EAST RUTHERFORD, N.J. -- After a miserable start to the season, Eli Manning still hasn't had one of those break-out games for the New York Giants.
The two-time Super Bowl MVP has thrown for more than 300 yards only three times in 10 games and he has thrown multiple touchdowns in a game just twice. His totals for the season are a disappointing 12 touchdowns and 17 interceptions.
While it's not what many expected from him, Manning thinks the offense has made strides in the current four-game winning streak that has given the Giants (4-6) a chance to make a run at the playoffs after an 0-6 start.
The Giants haven't changed their playbook to get Manning back on track. The options just have changed in recent weeks to make Sunday's game against the Dallas Cowboys (5-5) meaningful.
It involves both sides of the ball.
Perry Fewell has his defense playing lights out and keeping games close.
The offensive line has stabilized. The running game is finally making strides, and Manning and his receivers are using quick, short passes to take what defenses offer instead of forcing plays over the top.
"I don't think I've changed," Manning said Wednesday. "I think I still go through my same progressions and I'm still going through our reads. We've probably thrown a little bit more three-step passing game than in the past, it seems like, but we've been successful with it and still hitting some good plays. I think we've done a good job ... doing some new things, some new concepts that we looked at in the offseason and they've worked well for us."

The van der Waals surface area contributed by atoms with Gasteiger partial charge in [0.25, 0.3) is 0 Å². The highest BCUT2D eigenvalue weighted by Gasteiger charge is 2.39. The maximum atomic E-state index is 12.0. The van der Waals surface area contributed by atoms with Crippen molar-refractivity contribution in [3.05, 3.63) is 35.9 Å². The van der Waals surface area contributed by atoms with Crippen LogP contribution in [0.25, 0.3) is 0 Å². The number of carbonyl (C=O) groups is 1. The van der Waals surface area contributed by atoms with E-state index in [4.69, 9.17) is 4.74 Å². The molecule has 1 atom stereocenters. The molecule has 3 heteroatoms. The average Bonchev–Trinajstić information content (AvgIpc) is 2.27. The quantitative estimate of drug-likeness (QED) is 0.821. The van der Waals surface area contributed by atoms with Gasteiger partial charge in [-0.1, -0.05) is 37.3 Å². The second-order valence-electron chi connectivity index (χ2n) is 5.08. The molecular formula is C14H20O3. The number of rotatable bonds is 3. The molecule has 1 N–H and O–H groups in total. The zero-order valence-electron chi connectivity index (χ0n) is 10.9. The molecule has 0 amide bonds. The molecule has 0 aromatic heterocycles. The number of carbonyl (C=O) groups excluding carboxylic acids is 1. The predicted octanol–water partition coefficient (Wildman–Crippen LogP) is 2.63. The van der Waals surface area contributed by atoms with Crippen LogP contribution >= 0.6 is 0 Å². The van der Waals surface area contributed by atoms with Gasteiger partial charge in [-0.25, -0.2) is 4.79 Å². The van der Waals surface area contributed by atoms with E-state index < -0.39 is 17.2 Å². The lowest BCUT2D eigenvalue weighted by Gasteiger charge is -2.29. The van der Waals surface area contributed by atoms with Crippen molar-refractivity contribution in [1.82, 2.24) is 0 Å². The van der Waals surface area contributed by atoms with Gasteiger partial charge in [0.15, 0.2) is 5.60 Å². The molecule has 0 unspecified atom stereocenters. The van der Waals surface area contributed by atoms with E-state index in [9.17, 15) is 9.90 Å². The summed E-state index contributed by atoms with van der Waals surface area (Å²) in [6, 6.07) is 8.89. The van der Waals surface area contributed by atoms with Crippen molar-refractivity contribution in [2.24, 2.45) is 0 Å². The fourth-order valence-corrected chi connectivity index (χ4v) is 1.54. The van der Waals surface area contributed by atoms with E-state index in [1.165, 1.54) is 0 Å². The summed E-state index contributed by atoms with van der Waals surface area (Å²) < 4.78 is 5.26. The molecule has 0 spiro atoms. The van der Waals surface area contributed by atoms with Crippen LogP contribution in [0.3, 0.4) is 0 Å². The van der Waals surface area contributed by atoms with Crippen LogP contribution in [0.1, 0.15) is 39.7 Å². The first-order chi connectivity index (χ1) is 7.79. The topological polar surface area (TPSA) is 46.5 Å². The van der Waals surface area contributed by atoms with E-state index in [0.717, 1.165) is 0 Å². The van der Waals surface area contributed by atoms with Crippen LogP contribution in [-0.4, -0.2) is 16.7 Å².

This past week against the Packers, Manning hit 25 of 35 passes for 279 yards, a touchdown and an interception, a pick that resulted because backup receiver Louis Murphy Jr. ran the wrong route.
It was his fourth-highest yardage total of the season and it included 10 passes of 12 yards or more, including four between 25 and 35 yards. The second-longest play was a 30-yarder on a short slant that Victor Cruz caught on the run.
Not only did the Giants get yards on the play, it slowed down the Packers' pass rush.
"Those defensive linemen sometimes get annoyed when they're rushing hard and the ball is getting out before they can get back there," Manning said. "So you've got to mix in that with the play-action, with the five- and seven-step drops just to have a great mix to throw off the defense."
Having a running game in recent weeks with Andre Brown in the lineup for the first time this season also makes the safeties respect the run. Instead of playing two-high, a running game many times brings one of them into the box.
Cruz said that Manning, who has only thrown two interceptions in the winning streak, has looked a little more comfortable in the pocket. He also has shown flashes of the "old Eli," particularly on a 25-yard sideline route to Cruz when he floated a pass between two defenders.
"It's definitely something that has been a progression throughout the season, trying to get that ball to us," Cruz said. "It's just a matter of trust that he is beginning to grow more and more with us through the season. He trusts that we are going to be there when we need to be, and do the rights things and make the right adjustments.'
The offensive line, beset by injuries to center David Baas and right guard Chris Snee, has settled down. It forced a lot of shuffling early. The line has had the same starters for five of the last six games, with Jim Cordle taking over at center and David Diehl playing right guard.
Left tackle Will Beatty said the game plan has not changed. Things are just coming together, which has given Manning more options, particularly in third-and-makeable situations.